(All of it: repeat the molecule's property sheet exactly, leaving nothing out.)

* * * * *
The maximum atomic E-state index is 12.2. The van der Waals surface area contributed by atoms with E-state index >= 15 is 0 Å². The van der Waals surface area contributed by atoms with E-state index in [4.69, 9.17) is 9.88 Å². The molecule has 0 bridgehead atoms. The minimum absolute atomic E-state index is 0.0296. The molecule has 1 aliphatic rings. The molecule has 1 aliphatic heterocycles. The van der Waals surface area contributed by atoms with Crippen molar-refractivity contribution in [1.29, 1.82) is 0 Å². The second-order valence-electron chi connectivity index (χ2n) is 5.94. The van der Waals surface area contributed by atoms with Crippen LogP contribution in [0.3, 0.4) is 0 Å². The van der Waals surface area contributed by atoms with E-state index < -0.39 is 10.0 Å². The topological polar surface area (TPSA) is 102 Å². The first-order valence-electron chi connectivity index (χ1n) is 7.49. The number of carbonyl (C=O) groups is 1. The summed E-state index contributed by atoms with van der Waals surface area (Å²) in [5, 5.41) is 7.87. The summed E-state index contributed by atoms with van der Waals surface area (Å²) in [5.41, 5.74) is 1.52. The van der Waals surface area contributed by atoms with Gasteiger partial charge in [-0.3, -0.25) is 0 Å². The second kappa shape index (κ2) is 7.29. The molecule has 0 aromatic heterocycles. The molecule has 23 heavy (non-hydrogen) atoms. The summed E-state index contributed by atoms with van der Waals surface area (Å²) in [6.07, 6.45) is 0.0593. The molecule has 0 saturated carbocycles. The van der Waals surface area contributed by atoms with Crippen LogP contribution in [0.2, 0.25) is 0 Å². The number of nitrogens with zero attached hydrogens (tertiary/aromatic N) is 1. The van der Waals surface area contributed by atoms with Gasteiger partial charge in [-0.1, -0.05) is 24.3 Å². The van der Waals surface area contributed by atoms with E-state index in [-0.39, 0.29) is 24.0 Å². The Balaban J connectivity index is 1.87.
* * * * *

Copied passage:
The maximum atomic E-state index is 12.2. The van der Waals surface area contributed by atoms with E-state index >= 15 is 0 Å². The van der Waals surface area contributed by atoms with E-state index in [4.69, 9.17) is 9.88 Å². The molecule has 0 bridgehead atoms. The minimum absolute atomic E-state index is 0.0296. The molecule has 1 aliphatic rings. The molecule has 1 aliphatic heterocycles. The van der Waals surface area contributed by atoms with Crippen molar-refractivity contribution in [1.29, 1.82) is 0 Å². The second-order valence-electron chi connectivity index (χ2n) is 5.94. The van der Waals surface area contributed by atoms with Crippen LogP contribution in [0.3, 0.4) is 0 Å². The van der Waals surface area contributed by atoms with E-state index < -0.39 is 10.0 Å². The topological polar surface area (TPSA) is 102 Å². The first-order valence-electron chi connectivity index (χ1n) is 7.49. The number of carbonyl (C=O) groups is 1. The summed E-state index contributed by atoms with van der Waals surface area (Å²) in [5, 5.41) is 7.87. The summed E-state index contributed by atoms with van der Waals surface area (Å²) in [5.41, 5.74) is 1.52. The van der Waals surface area contributed by atoms with Gasteiger partial charge in [-0.3, -0.25) is 0 Å². The second kappa shape index (κ2) is 7.29. The molecule has 0 aromatic heterocycles. The molecule has 23 heavy (non-hydrogen) atoms. The summed E-state index contributed by atoms with van der Waals surface area (Å²) in [6.07, 6.45) is 0.0593. The molecule has 0 saturated carbocycles. The van der Waals surface area contributed by atoms with Crippen LogP contribution in [0.2, 0.25) is 0 Å². The number of nitrogens with zero attached hydrogens (tertiary/aromatic N) is 1. The van der Waals surface area contributed by atoms with Gasteiger partial charge in [-0.1, -0.05) is 24.3 Å². The van der Waals surface area contributed by atoms with E-state index in [-0.39, 0.29) is 24.0 Å². The Balaban J connectivity index is 1.87.